It must have been It must God whispering a wonderful secret to us for the very next day, I surfed the net and was all too delighted to find that Splendido is actually a golf club and, more than that, it is fast becoming a popular wedding destination! I called their trunkline right away and reserved a date even though we haven't seen the place.
And when I asked if we could have a wedding on the golf course, assistant marketing supervisor Noel immediately informed us that they actually have a nursery just right behind the golf course where we could have the wedding.

The Splendido nursery is an elevated diamond-shaped garden beside a man-made lake. To go there,you have to walk or drive a golf cart through a path that would give you a stunning view of the greens. Then, you go up a flight of thoughtfully placed cobbled stones steps. The view is simply breath-taking. It was the perfect place for us--large enough to accommodate our 250 guests yet small enough to get that intimate feel that we wanted for the ceremony. Really a dream come true!

Another revelation was the food! Not only was it reasonable, it was a heavenly fare. Later on, I found out that the kitchen is headed by Chef Ed Quimson and Chef Tristan Bayani two of the most promising chefs we have in the country. When we requested for a customized menu to fit our budget, they gladly gave in. To be practical, we decided to get mini-cakes instead of the usual wedding cake with only one edible layer. Splendido's pastry bar baked such deliciously decadent and eye-catching cakes for us that made us wished we took a second serving during the cake-cutting.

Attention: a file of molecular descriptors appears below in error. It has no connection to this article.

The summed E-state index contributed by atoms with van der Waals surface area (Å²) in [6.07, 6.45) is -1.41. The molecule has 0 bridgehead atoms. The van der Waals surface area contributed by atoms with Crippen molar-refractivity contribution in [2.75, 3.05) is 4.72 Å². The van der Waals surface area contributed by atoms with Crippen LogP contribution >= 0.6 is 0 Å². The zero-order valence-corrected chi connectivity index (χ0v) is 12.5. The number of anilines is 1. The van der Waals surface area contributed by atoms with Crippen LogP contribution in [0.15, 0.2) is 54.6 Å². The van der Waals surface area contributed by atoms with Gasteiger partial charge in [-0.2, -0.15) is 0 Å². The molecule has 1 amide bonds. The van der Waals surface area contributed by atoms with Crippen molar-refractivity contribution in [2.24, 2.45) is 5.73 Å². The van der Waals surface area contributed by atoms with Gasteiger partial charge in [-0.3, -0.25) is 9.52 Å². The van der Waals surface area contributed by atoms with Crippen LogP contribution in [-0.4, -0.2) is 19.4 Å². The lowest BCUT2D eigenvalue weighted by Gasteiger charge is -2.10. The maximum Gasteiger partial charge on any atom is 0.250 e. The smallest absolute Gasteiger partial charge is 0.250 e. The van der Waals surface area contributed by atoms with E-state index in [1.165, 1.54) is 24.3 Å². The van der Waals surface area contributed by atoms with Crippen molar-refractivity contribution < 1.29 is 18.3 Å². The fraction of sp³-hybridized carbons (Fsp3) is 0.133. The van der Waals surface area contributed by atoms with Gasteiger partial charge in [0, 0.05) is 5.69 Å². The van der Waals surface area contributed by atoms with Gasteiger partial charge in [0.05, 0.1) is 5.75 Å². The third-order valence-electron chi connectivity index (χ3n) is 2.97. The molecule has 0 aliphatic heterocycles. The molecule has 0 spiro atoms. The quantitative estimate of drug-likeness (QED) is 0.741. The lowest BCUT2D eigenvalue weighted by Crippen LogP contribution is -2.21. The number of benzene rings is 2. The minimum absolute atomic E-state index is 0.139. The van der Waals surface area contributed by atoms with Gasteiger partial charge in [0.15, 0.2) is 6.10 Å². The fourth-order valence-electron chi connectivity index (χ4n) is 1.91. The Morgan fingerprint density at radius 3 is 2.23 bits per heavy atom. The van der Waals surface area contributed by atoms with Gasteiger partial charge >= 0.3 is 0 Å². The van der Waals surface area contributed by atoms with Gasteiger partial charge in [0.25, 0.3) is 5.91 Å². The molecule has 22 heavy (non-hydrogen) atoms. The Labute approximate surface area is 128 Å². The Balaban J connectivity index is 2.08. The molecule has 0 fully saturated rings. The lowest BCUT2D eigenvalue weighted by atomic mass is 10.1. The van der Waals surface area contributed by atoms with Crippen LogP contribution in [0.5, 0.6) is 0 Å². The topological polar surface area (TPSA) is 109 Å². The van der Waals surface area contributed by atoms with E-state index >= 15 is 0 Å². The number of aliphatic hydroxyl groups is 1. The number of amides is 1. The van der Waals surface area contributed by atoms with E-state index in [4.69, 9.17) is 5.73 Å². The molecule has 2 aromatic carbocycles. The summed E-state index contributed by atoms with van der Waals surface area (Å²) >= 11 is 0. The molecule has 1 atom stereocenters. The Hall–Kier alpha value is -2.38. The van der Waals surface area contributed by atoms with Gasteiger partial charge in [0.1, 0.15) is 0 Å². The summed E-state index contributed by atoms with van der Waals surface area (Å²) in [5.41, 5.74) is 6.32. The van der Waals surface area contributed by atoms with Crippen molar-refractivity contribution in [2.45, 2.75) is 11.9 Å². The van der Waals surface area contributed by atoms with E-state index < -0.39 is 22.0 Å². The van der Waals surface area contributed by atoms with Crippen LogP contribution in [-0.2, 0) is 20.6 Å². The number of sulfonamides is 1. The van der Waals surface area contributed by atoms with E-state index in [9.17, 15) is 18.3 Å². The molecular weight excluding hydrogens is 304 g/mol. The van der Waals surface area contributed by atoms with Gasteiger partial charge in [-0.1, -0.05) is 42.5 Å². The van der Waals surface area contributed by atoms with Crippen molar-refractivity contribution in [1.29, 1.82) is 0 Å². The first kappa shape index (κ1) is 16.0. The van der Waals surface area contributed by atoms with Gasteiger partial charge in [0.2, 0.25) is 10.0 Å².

During the course of the preparations, we called on Noel, Jonna, newly appointed marketing supervisor Cherry and restaurant supervisor Bomel time and again for changes and what-have-yous, and they were very accommodating. Noel was always on hand to answer questions. I appreciate how he listened and answered questions when my mom checked out the place two weeks before the ceremony. When I asked Cherry for help with the VIP place cards, she volunteered to do it for us, even though it wasn't part of the package. Bomel with his bubbly personality is just so conscientious and passionate about his job. He took very good care of us during all our meetings and went out of his way to grant our every request.He made us feel confident that everything would work out well on our day. I'm so glad he personally drove my wedding cart to the ceremony.

Our wedding day was such an answered prayer and a dream come true. A few minutes before the ceremony, it actually drizzled. Guests had to be transported back from the greens to the club house. Dark clouds loomed directly ahead and some of our guests and sponsors panicked. Despite the gloomy scenario, the whole staff believed and prayed with us that the weather would clear. A few minutes later, our prayers were answered. Not only did we have our wedding at the Splendido Nursery with nary a hitch, God even gifted us with a glorious sunset as the ceremony concluded Moreover, there wasn't a drop of rain the whole night as we partied away during the reception.

It's been a year since our October 2008 wedding. We still reminisce about the whole experience almost every day and we can't stop thanking God for Splendido. It's a place we know we will always come back to.

We received this note from Splendido's CEO last Oct. 8, 2009:

Tuesday, September 22, 2009

Hong Kong's Sampan Ladies